Or we demand absolute certainty regarding Bible versions, or should I say, one single version among the many from which there can be no deviation. The facts of history, of Bible manuscripts, printed texts and Bible translation editions (no two manuscripts of the New Testament are identical, no two printed editions of the KJV are identical), and Bible doctrine itself render such absolutism impossible. Yet the Fundamentalist mind-set at its worst demands of God something which He has not promised to provide.
This mentality also spills over into Bible interpretation: we often cannot endure someone who interprets a particular text different from ourselves. I think of a man I know who was fired from a Bible college because he was sincerely convinced that Psalm 126:6 had nothing to do with soul-winning; the college president could not or would not tolerate that divergent view and the man was canned (in case you are wondering, I agree with my fired friend). I have more than once learned that the accepted "party line" interpretation of a Biblical text was not that intended by the Author (was not the "gap theory" the accepted view in the 50s and 60s, yet it is almost entirely abandoned--and rightly so--by Fundamentalists today?).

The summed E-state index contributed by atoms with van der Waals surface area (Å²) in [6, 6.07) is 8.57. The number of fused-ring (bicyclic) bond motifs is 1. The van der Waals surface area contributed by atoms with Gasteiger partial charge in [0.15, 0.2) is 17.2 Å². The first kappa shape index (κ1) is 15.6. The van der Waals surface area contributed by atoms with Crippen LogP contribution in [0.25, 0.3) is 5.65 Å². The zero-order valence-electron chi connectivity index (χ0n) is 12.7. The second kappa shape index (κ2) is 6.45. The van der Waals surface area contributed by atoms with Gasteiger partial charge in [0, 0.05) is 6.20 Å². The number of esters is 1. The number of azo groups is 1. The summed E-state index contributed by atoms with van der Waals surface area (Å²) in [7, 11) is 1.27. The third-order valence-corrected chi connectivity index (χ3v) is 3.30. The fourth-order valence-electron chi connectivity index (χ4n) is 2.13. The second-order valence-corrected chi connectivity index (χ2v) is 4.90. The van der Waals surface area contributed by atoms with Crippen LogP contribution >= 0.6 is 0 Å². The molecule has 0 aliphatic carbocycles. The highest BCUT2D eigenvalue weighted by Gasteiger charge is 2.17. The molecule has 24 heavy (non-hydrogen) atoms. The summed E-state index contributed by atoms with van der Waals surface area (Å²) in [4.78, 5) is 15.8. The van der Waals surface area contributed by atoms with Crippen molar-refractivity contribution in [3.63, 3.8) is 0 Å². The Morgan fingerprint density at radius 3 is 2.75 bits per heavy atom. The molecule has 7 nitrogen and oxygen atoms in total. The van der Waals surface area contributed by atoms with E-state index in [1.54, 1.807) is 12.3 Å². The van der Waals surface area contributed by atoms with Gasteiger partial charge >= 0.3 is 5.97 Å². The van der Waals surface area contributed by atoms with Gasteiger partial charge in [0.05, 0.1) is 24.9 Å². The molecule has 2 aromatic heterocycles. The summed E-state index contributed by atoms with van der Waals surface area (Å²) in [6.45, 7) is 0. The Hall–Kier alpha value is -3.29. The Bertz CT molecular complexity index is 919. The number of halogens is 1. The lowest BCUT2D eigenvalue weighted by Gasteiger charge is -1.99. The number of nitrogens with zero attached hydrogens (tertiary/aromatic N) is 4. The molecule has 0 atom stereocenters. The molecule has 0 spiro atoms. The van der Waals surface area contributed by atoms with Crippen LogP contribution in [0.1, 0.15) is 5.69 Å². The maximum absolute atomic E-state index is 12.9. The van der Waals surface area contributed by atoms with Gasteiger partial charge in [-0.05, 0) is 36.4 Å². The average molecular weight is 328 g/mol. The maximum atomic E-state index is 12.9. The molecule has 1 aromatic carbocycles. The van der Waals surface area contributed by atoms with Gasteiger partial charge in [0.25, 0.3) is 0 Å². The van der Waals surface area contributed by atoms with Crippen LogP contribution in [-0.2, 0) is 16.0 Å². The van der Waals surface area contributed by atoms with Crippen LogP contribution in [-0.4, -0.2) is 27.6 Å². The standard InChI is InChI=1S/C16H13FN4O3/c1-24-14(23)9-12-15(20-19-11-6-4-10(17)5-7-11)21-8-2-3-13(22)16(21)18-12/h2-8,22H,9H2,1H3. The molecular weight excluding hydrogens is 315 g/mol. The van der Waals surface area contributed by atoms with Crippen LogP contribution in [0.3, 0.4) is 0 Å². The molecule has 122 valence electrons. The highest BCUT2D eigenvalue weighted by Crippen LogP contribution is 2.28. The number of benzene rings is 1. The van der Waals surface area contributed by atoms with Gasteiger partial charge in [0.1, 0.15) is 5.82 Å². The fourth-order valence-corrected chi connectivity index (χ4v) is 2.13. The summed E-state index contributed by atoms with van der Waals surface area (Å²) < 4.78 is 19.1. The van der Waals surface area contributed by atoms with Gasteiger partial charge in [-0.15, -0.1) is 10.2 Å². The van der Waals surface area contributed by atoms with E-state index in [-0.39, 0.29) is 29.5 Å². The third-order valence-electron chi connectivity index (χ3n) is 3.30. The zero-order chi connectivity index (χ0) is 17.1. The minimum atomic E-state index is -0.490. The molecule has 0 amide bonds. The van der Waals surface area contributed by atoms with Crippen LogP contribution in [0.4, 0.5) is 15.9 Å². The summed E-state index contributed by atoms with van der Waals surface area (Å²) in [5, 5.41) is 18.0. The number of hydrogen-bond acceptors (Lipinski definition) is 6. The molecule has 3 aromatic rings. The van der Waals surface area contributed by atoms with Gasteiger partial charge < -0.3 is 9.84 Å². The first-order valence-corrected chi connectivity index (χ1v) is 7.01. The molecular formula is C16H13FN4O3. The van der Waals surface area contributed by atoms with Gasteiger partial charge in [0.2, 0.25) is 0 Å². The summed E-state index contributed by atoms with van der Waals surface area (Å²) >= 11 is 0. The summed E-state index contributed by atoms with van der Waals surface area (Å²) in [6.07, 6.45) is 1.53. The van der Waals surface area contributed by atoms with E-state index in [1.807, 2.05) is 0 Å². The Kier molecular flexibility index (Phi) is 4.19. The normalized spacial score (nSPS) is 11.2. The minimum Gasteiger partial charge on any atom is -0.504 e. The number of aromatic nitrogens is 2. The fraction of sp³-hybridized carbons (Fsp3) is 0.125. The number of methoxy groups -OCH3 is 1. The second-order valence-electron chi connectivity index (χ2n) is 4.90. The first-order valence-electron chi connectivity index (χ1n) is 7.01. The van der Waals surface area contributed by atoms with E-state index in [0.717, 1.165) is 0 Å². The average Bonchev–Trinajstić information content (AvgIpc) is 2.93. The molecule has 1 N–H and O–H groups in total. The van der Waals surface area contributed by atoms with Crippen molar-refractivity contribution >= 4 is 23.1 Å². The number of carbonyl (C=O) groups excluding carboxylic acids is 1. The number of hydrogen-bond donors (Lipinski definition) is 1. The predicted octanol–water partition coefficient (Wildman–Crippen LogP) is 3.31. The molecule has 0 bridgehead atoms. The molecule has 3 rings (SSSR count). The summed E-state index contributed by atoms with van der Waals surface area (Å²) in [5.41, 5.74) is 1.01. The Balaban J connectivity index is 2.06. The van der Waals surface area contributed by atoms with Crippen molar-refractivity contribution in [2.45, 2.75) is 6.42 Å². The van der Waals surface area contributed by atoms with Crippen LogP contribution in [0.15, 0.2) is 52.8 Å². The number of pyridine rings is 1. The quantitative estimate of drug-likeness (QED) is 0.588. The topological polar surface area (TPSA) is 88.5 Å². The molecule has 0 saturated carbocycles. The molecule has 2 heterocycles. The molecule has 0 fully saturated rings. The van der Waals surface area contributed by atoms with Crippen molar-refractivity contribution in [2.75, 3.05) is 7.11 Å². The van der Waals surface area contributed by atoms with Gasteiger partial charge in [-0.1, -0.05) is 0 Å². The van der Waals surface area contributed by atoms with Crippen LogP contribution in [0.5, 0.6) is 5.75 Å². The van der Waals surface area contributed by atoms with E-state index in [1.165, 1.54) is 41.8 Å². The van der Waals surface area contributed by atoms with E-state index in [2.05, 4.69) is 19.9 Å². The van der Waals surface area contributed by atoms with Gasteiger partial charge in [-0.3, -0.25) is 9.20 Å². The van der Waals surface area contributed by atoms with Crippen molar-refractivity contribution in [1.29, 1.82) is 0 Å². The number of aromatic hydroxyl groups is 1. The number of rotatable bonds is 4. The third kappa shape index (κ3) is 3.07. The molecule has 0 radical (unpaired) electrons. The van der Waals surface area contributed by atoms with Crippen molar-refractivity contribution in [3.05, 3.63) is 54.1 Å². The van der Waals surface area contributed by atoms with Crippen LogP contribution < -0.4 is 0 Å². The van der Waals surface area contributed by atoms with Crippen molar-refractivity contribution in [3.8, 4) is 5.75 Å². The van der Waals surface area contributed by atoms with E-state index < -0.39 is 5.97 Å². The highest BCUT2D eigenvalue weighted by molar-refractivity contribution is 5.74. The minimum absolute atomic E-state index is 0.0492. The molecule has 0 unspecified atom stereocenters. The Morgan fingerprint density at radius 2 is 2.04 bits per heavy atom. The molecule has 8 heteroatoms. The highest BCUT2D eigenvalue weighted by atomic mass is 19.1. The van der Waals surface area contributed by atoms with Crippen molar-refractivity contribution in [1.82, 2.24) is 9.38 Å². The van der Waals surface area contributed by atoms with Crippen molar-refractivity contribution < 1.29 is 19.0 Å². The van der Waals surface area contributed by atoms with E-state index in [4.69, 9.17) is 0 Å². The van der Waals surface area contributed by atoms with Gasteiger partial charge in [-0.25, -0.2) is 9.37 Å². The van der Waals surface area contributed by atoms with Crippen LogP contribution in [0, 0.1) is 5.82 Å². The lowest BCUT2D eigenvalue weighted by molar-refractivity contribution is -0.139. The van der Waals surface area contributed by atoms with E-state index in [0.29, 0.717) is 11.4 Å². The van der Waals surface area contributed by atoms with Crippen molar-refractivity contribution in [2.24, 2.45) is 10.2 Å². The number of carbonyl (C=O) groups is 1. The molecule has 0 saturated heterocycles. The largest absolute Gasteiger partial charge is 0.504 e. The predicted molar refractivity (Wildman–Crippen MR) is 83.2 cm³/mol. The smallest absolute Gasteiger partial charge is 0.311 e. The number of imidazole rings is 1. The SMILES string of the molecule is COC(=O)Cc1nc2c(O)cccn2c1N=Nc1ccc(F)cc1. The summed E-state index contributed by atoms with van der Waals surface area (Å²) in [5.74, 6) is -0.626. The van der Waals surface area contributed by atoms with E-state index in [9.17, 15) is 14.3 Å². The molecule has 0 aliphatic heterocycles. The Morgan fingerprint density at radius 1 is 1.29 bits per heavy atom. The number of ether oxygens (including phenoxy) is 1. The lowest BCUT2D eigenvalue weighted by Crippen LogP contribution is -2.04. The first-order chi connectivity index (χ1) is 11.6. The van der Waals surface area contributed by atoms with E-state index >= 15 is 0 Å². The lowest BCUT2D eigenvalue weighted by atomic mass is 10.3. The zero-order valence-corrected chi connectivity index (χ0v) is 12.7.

The conflict over what is and is not acceptable music in the church is no "end-of-the-20th-century" phenomenon. In the 17th century, Baptist Benjamin Keach was in the center of a storm because he introduced hymn-singing into his London congregation (beforehand, only the singing of the Biblical Psalms was the orthodox "norm"). This new hymn-singing--entirely acceptable to even the most persnickety Fundamentalist today--was roundly denounced as way over the line of the acceptable.
To say that there is room for diversity in music is of course not to say that just anything at all is acceptable. Obviously, any hymn, Gospel song, chorus or cantata must be first of all true to Scripture in content (and it is easy to find songs with aberrant theology in almost every hymnbook, not just the latest "praise choruses" book--and worse, such songs are sung with enthusiasm by thousands who never question whether the hymn they are singing is true), and must have music congruent with the words, besides being played or sung in a manner glorifying God and not man. Once again, it is guiding principles and not absolute decrees that must govern our behavior in this regard.